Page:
For Philly, the answer is an unqualified “Yes.” Conor Casey, playing 400 fewer minutes than McInerney, scored more goals and had more assists in 2014, and was more efficient in taking his chances. Which is to say that McInerney was likely not going to play all that much in his preferred role. Add in the emergence of Wenger as a weapon on the wing, and the trade is a definite positive for the Union.

For Montréal, the answer is less clear cut, but still a “Yes.” Wenger was stagnating in Canada. It’s debatable whether the system in Montréal could even accommodate what he is now doing so well for Philadelphia, and with the retirement of DiVaio, Montréal need a relatively proven scorer in the poacher mold. That’s McInerney.

Who wins?

In the end, neither player made huge leaps forward on paper, but Wenger’s improvement tips this one toward Philly. While the results of the 2014 season amount to basically a draw, assuming Wenger’s evolution into a dangerous wing player continues (or even simply plateaus at its current level), he could easily double his overall goal and assist tallies from this season, especially if his shooting can become more efficient. McInerney, on the other hand, has yet to again show the potency of his hot streak from 2013. That period is looking more and more like an outlier rather than an indication of future performance. As it stands, he is a serviceable striker, but not a star (though perhaps DiVaio’s retirement opens the door to more growth).

However, this is one of those rare cases of a trade where neither side should feel they got the short end of the stick. McInerney in Montréal is an upgrade on Wenger in Montréal, just as the reverse is also true in Philly.


  1. I’m calling it now, Wenger is fools gold. Call me crazy but a player with no clear position playing “well” in his first handful of games as a winger does not fill me with confidence that he is any sort of long term answer.

    We’ve fallen in love with honeymoon periods before here – in fact we seem to do it all the time – so I’m just going to step back while people fall over themselves to circle Wenger in as our winger next year (though I am sure our coaches all ready did too).

    In the long term I think this trade will still kill us. Wenger will mostly likely prove to be not a good winger and we will continue to play musical chairs with his position. But we also will never move on from him because of his “grit” “determination” and “local roots.”

    In the meantime at the very worse Jack will be a capable striker sub who can exploit channels and find space in tired defenses. Hell, at this point who would you rather have as the first strike sub off the bench? Jack or Sapong? Different types of players but not much separates them.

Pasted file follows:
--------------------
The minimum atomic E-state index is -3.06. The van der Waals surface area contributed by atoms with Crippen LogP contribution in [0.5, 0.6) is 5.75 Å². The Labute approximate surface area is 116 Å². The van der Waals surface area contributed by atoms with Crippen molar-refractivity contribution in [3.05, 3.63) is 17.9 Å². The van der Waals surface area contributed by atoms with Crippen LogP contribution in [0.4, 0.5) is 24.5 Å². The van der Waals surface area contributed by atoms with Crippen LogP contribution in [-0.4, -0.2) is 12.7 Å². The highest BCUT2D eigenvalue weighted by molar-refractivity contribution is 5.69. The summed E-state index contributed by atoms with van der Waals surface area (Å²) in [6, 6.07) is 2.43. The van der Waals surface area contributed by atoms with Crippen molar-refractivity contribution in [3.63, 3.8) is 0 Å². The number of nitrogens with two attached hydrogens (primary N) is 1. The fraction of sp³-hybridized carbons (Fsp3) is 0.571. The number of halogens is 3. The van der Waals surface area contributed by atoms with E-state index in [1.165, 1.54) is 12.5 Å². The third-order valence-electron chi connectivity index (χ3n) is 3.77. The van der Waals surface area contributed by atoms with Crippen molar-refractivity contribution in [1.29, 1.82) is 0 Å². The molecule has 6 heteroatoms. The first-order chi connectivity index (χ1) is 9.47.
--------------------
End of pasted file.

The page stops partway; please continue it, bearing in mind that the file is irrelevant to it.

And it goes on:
• I agree that there’s no cause to believe Wenger will grow into a star, but he’s been productive from the wing. Having a winger who scores and assists goals on a regular basis is more useful than an okay striker substitute, in my opinion. The Union still need a very good starting striker, but McInerney isn’t it, so having Wenger in addition to that starting striker is an upgrade.

    • James I’m sorry to say it but you are completely wrong. Will Wenger ever turn into a star probably not, but he has shown that he has the skill set to make a good winger in the league. He has pace, he can cross the ball, and will score goals on occasion. In Wenger going to set the world on fire? No, but can he contribute week in and week out, of course he can. Wenger is not simply a grit and determination player, while he can do these things, he can also keep the ball and make smart decisions. I think with another year to work on his game, and focusing on playing as a winger will provide Wenger with some major growth.

  2. I think if Wenger can start off where he ended this past season there can be high hopes for him and the rest of the team. He has to work on his control with possession and obviously his shooting accuracy. If he does that he can be very dangerous for the U in 2015. As for Sapong, he is ten times better than Jack. Jack does not have the ability that Sapong does and a lot separates them. Sapong’s hold up play is a lot stronger then Jack’s and he can take on players as well. I am excited to see if Sapong can regain his spark.

  3. The Chopper says:

    Andrew Wenger also appears to be a respected teammate and a nice addition to the locker room. Not sure the same can be said about Jack.

  4. OneManWolfpack says:

    I was shocked and concerned about the trade when it happened. Now I would make the trade 100 out of 100.
    Jack Mac is not fast enough, and too small to take the next step. Wenger isn’t the next coming of Robben or anything, but I think he fits this team better. And I agree with another comment: He seems like a much better teammate.

Leave a Reply

Your email address will not be published. Required fields are marked *


%d bloggers like this: